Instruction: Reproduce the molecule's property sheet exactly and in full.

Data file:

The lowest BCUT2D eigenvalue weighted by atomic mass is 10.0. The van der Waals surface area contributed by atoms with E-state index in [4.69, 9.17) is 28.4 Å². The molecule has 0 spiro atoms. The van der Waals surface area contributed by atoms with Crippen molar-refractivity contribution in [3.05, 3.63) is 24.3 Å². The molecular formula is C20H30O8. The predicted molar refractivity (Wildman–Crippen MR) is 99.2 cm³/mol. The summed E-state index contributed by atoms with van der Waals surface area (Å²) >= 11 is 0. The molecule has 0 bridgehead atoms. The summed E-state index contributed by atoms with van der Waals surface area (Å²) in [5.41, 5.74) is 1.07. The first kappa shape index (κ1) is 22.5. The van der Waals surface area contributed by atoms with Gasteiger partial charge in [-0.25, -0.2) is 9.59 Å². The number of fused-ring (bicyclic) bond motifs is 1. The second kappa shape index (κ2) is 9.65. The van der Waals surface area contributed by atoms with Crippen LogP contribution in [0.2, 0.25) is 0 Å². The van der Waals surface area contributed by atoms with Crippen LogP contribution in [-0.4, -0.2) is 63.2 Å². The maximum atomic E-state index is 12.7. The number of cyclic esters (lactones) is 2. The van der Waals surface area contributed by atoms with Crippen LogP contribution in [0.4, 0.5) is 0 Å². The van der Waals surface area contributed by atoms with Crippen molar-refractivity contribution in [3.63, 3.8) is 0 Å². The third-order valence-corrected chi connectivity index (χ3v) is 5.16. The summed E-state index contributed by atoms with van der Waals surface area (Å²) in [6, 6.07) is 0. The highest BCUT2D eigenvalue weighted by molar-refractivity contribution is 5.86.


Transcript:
The lowest BCUT2D eigenvalue weighted by atomic mass is 10.0. The van der Waals surface area contributed by atoms with E-state index in [4.69, 9.17) is 28.4 Å². The molecule has 0 spiro atoms. The van der Waals surface area contributed by atoms with Crippen molar-refractivity contribution in [3.05, 3.63) is 24.3 Å². The molecular formula is C20H30O8. The predicted molar refractivity (Wildman–Crippen MR) is 99.2 cm³/mol. The summed E-state index contributed by atoms with van der Waals surface area (Å²) >= 11 is 0. The molecule has 0 bridgehead atoms. The summed E-state index contributed by atoms with van der Waals surface area (Å²) in [5.41, 5.74) is 1.07. The first kappa shape index (κ1) is 22.5. The van der Waals surface area contributed by atoms with Gasteiger partial charge in [-0.25, -0.2) is 9.59 Å². The number of fused-ring (bicyclic) bond motifs is 1. The second kappa shape index (κ2) is 9.65. The van der Waals surface area contributed by atoms with Crippen LogP contribution in [0.2, 0.25) is 0 Å². The van der Waals surface area contributed by atoms with Crippen LogP contribution in [-0.4, -0.2) is 63.2 Å². The maximum atomic E-state index is 12.7. The number of cyclic esters (lactones) is 2. The van der Waals surface area contributed by atoms with Crippen LogP contribution in [0.4, 0.5) is 0 Å². The van der Waals surface area contributed by atoms with Crippen molar-refractivity contribution in [3.63, 3.8) is 0 Å². The third-order valence-corrected chi connectivity index (χ3v) is 5.16. The summed E-state index contributed by atoms with van der Waals surface area (Å²) in [6, 6.07) is 0. The highest BCUT2D eigenvalue weighted by molar-refractivity contribution is 5.86.